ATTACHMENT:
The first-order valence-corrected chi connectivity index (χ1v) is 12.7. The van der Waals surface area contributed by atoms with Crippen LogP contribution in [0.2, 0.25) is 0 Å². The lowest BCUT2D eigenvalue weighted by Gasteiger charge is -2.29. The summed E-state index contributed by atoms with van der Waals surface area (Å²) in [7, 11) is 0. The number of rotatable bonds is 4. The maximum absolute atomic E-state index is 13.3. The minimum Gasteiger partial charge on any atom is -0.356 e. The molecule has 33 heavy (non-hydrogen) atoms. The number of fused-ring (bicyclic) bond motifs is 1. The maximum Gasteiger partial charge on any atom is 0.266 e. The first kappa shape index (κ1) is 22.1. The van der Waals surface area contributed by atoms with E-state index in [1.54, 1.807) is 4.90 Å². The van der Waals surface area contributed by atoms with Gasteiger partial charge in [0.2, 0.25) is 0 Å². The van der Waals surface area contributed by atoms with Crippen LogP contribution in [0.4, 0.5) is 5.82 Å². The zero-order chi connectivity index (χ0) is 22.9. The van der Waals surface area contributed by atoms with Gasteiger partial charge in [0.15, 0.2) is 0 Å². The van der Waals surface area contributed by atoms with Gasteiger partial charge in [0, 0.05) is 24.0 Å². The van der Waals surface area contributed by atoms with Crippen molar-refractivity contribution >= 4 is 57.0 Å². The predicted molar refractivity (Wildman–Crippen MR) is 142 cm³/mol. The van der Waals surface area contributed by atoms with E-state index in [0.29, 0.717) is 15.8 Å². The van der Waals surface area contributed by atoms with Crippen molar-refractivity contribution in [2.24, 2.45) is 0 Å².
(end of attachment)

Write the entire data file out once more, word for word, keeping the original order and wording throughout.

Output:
The first-order valence-corrected chi connectivity index (χ1v) is 12.7. The van der Waals surface area contributed by atoms with Crippen LogP contribution in [0.2, 0.25) is 0 Å². The lowest BCUT2D eigenvalue weighted by Gasteiger charge is -2.29. The summed E-state index contributed by atoms with van der Waals surface area (Å²) in [7, 11) is 0. The number of rotatable bonds is 4. The maximum absolute atomic E-state index is 13.3. The minimum Gasteiger partial charge on any atom is -0.356 e. The molecule has 33 heavy (non-hydrogen) atoms. The number of fused-ring (bicyclic) bond motifs is 1. The maximum Gasteiger partial charge on any atom is 0.266 e. The first kappa shape index (κ1) is 22.1. The van der Waals surface area contributed by atoms with E-state index in [1.54, 1.807) is 4.90 Å². The van der Waals surface area contributed by atoms with Gasteiger partial charge in [0.2, 0.25) is 0 Å². The van der Waals surface area contributed by atoms with Crippen LogP contribution in [0.4, 0.5) is 5.82 Å². The zero-order chi connectivity index (χ0) is 22.9. The van der Waals surface area contributed by atoms with Gasteiger partial charge in [0.15, 0.2) is 0 Å². The van der Waals surface area contributed by atoms with Gasteiger partial charge in [0, 0.05) is 24.0 Å². The van der Waals surface area contributed by atoms with Crippen molar-refractivity contribution >= 4 is 57.0 Å². The predicted molar refractivity (Wildman–Crippen MR) is 142 cm³/mol. The van der Waals surface area contributed by atoms with E-state index in [0.29, 0.717) is 15.8 Å². The van der Waals surface area contributed by atoms with Crippen molar-refractivity contribution in [2.24, 2.45) is 0 Å².